In this series of short articles, we ask climbers that all-important question that gets a gear freak's eyes bulging: "What's in your gear store?" Generally, "store" could be representative of something ranging from a messy pile on the floor to an obsessively organised, purpose-built storage cupboard adorned with hanging compartments, electrical tape, labels and shiny kit categorised by brand, function and size...or, if you're really posh, you'll have a gear room.
This week Julie Baum has let us into her multi-activity gear store.
Julie is a 30(ish) year old climber/mountaineer based in the Lakes, although she's not there that often as she spends her winters on the west coast of Scotland and is away a couple of times a year on expedition. She works as a freelance Instructor doing all kinds of work from winter climbing, MLT courses to centre and expedition work.
"I’m mad about winter and everything involved with it, climbing mountaineering, skiing. I really love rock climbing too and think the UK is such a special place because of the variety of rock we have. "
First bit of owned kit:
I started climbing at uni and my first bit of kit was my harness, belay plate and carabiner. I was so excited I hung myself off the staircase in my uni house for about half an hour.
First bit of bought kit:
As above but I did get given a really good bit of kit from our course providers, it was a piece of climbing rope about 2 metres long. I practised my knot tying for hours and hours on that simple bit of tat.
Elderid Lola pants. They are amazing for climbing in, working in and wondering around town. It’s so hard to get pants that fit well, you can move in and that don’t make you look like a right scruff at the end of the day. They are so good I’m about to buy another pair.
What I couldn’t live without:
People who love doing what I love, are laidback and who encourage me to do my best.
Most battered/ loved kit:
Definitely my old Deuter guide 45+ pack. Its lasted me about 10 years and I’ve only just replaced it mainly because it was starting to look pretty tatty. It’s taken some abuse being thrown around crags full of rack and ropes and it’s made it through at least 6 winter seasons!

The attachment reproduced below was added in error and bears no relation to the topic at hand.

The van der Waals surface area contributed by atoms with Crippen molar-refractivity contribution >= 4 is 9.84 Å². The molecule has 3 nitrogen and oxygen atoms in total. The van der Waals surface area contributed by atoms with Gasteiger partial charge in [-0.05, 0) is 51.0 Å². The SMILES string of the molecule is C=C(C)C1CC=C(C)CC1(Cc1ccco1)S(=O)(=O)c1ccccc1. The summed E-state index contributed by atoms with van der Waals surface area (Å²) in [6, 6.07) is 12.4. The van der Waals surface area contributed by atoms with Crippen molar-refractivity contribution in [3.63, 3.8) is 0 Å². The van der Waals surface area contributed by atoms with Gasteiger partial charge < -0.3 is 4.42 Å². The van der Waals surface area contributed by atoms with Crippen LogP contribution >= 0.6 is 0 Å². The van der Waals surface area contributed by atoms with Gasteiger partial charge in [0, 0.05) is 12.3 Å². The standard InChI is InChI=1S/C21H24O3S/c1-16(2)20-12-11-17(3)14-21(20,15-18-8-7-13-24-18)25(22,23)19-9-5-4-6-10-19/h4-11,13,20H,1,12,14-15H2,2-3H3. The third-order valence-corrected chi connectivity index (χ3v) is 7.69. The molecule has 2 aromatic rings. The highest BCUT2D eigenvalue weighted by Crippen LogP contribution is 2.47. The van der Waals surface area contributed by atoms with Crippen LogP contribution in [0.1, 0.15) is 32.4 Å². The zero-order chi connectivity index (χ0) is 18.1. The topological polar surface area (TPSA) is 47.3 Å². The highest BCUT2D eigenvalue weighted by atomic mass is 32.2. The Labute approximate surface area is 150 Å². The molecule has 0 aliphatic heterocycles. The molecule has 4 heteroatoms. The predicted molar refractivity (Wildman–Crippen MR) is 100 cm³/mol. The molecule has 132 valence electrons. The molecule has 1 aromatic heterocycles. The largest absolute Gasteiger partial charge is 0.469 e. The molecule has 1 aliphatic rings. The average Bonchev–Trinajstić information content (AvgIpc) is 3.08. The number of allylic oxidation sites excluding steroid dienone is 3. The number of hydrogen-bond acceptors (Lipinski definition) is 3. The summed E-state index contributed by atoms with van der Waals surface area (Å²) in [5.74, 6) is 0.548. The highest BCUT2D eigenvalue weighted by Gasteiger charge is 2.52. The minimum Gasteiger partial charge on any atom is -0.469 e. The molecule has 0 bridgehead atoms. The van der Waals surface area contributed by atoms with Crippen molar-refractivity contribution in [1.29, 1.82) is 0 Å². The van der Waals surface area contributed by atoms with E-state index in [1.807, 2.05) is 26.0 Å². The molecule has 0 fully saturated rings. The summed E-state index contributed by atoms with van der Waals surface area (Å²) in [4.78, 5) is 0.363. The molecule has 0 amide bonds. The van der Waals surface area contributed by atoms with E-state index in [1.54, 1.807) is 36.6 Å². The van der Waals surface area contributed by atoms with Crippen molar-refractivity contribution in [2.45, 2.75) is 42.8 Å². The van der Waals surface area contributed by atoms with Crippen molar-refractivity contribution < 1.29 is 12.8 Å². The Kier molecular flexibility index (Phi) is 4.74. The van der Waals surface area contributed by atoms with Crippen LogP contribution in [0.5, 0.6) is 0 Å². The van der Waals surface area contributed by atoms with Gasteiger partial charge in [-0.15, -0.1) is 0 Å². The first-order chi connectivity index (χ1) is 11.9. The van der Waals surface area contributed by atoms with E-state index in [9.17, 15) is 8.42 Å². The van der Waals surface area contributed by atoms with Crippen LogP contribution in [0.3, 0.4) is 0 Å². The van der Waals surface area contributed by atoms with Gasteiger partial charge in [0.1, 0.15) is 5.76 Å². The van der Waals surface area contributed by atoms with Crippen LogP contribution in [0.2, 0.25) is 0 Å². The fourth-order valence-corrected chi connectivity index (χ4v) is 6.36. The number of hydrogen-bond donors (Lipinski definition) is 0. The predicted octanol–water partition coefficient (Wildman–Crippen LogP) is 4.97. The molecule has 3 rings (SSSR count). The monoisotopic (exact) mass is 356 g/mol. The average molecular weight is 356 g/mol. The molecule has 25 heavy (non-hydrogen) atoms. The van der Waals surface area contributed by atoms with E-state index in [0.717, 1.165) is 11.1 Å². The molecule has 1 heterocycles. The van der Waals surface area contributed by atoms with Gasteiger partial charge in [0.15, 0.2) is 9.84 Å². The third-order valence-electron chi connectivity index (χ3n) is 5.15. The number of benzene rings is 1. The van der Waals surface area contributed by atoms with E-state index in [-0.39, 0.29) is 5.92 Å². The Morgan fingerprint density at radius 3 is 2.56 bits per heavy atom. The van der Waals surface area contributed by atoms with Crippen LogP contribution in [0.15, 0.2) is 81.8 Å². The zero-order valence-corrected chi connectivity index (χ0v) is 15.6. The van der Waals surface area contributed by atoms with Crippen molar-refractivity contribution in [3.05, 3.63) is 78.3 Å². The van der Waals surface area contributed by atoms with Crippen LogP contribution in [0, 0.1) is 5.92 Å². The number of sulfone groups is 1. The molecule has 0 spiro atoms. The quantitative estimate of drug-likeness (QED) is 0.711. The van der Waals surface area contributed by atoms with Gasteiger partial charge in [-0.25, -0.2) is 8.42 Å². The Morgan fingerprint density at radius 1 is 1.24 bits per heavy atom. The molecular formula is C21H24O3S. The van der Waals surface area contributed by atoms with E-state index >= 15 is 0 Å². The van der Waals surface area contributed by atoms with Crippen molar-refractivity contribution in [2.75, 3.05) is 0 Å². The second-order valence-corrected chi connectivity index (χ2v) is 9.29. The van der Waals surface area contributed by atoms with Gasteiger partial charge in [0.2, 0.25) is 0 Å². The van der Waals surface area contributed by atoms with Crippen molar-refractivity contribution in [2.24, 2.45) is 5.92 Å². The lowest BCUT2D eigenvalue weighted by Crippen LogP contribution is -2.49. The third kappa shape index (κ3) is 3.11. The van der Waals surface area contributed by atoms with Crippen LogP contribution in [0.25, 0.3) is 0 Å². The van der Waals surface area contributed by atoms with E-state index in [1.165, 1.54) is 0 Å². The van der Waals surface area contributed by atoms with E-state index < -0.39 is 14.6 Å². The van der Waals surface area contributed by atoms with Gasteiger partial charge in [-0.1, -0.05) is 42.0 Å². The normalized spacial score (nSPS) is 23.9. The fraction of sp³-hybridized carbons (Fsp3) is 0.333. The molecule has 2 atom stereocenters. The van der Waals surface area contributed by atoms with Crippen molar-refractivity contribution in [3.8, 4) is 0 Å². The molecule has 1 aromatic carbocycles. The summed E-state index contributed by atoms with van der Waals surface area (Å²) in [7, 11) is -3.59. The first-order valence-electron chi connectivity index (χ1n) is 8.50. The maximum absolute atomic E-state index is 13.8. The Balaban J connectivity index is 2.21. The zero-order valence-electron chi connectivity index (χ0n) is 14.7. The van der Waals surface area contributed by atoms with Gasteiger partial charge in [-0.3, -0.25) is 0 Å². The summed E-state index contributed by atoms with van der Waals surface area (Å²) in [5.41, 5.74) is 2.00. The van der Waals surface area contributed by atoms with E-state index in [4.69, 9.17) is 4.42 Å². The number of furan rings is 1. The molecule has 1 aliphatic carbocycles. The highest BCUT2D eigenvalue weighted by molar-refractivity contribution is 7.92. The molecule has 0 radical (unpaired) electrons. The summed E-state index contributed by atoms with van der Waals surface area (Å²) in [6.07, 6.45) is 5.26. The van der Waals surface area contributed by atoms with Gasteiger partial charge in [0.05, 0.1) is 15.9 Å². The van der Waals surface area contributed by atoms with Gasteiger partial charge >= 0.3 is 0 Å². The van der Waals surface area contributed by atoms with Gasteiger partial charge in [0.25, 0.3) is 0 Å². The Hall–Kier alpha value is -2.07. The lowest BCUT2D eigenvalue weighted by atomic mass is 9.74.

Can’t bear to throw away:
Any old rope! Not sure why but I seem to have a whole box of retired ropes that I never use anymore and I can’t seem to throw any of them away.
Most recent purchase:
My new rucksack, a Black Diamond Epic 45 (sorry Deuter I got a great deal). It’s in a great colour (because that seems to be the most important thing these days!) It’s a really comfy pack as it has straps that move back and forward and a waist belt that twists too. Sounds weird but it moves with your body really well.
Item that got me out of tricky situation:
A nice fat long bit of tat, Always carry some when in the mountains as it’s definitely the best bit of kit you can carry, your get out of jail free card!
Desert island kit:
Food! I really can’t function without it. As soon as I get a bit hungry, my climbing goes to pot. I usually have to eat every 2 hours when in the hills. Homemade flapjack or sugar free fruit and nut cake is best, mmmmmmmm.
A big warm duvet jacket. I cool down very quickly. I’m always laughed at for having the biggest or heaviest pack in winter and it’s manly from carrying a big down jacket. The upside however is that I rarely get really cold on winter belays, and don’t often get hot aches either.
Strangest thing used as gear:
Don’t know about the strangest bit of gear but I once used a hand jam under a bulge on an ice route so I could place a screw.
Strangest use for bit of gear:
Easy! Using 2 climbing nuts and a carbiner to fix my exhaust back on when it fell off! Strangely enough this has happened to me twice now!
Hoarder or get rid of it: Hoarder (it’s hereditary)
Organised or disorganised: Organised, disorganised gives me a headache
Brand loyal or best of everything: Best deal
Get it scratched or keep it shiny: Scratch it up
Quick wash or polish and clean: Wash, probably not as often as I should though.
More from this series:
What do you do once your climbing gear is past its best? The best option for getting rid of old gear would be to donate it to a... Read more
This week up-and-coming 22 year-old Scottish winter climber Uisdean Hawthorn has let us into his self-built gear store.
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This week instructor Ian Fenton has let us into his gear store.
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On 3rd June, Alex Honnold stunned the climbing and non-climbing world alike into awed silence with his solo ascent of Freerider... Read more
Reverend Bob Shepton is not your average 82 year-old. He has filled his long and interesting life with climbing, sailing, church... Read more
It may be florid by modern standards but Murray's great work, written on toilet paper in a POW camp, remains an enduring classic,... Read more
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